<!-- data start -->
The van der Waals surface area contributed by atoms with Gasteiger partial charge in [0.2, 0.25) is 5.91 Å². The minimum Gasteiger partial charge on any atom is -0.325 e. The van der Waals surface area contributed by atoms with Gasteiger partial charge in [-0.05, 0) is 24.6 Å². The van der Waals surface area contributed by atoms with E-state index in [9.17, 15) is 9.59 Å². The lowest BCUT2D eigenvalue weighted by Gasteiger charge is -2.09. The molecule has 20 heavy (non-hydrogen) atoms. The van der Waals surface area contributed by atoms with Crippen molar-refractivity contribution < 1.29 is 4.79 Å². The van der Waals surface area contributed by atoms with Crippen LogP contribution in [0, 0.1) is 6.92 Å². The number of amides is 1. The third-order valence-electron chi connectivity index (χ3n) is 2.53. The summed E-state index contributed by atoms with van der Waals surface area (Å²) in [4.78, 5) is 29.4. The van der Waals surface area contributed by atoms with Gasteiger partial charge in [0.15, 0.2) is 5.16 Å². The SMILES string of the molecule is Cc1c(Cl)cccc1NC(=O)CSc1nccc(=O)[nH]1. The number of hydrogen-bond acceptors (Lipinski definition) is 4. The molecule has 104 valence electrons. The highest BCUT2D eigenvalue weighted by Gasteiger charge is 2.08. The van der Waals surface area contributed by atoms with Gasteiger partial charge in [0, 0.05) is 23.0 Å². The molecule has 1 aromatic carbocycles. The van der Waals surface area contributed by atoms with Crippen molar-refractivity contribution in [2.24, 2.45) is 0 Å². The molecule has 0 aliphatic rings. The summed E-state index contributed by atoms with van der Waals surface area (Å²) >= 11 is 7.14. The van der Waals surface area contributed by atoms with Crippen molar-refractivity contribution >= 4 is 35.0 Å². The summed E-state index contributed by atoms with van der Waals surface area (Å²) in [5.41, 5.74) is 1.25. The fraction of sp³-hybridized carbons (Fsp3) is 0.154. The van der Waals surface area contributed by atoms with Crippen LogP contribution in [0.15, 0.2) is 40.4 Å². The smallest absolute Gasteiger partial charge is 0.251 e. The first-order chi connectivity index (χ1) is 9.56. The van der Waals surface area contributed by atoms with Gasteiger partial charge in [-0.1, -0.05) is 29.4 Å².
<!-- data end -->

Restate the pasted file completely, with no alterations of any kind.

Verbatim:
The van der Waals surface area contributed by atoms with Gasteiger partial charge in [0.2, 0.25) is 5.91 Å². The minimum Gasteiger partial charge on any atom is -0.325 e. The van der Waals surface area contributed by atoms with Gasteiger partial charge in [-0.05, 0) is 24.6 Å². The van der Waals surface area contributed by atoms with E-state index in [9.17, 15) is 9.59 Å². The lowest BCUT2D eigenvalue weighted by Gasteiger charge is -2.09. The molecule has 20 heavy (non-hydrogen) atoms. The van der Waals surface area contributed by atoms with Crippen molar-refractivity contribution < 1.29 is 4.79 Å². The van der Waals surface area contributed by atoms with Crippen LogP contribution in [0, 0.1) is 6.92 Å². The number of amides is 1. The third-order valence-electron chi connectivity index (χ3n) is 2.53. The summed E-state index contributed by atoms with van der Waals surface area (Å²) in [4.78, 5) is 29.4. The van der Waals surface area contributed by atoms with Gasteiger partial charge in [0.15, 0.2) is 5.16 Å². The SMILES string of the molecule is Cc1c(Cl)cccc1NC(=O)CSc1nccc(=O)[nH]1. The number of hydrogen-bond acceptors (Lipinski definition) is 4. The molecule has 104 valence electrons. The highest BCUT2D eigenvalue weighted by Gasteiger charge is 2.08. The van der Waals surface area contributed by atoms with Gasteiger partial charge in [0, 0.05) is 23.0 Å². The molecule has 1 aromatic carbocycles. The van der Waals surface area contributed by atoms with Crippen molar-refractivity contribution in [2.24, 2.45) is 0 Å². The molecule has 0 aliphatic rings. The summed E-state index contributed by atoms with van der Waals surface area (Å²) >= 11 is 7.14. The van der Waals surface area contributed by atoms with Crippen molar-refractivity contribution >= 4 is 35.0 Å². The summed E-state index contributed by atoms with van der Waals surface area (Å²) in [5.41, 5.74) is 1.25. The fraction of sp³-hybridized carbons (Fsp3) is 0.154. The van der Waals surface area contributed by atoms with Crippen LogP contribution in [0.15, 0.2) is 40.4 Å². The smallest absolute Gasteiger partial charge is 0.251 e. The first-order chi connectivity index (χ1) is 9.56. The van der Waals surface area contributed by atoms with Gasteiger partial charge in [-0.1, -0.05) is 29.4 Å².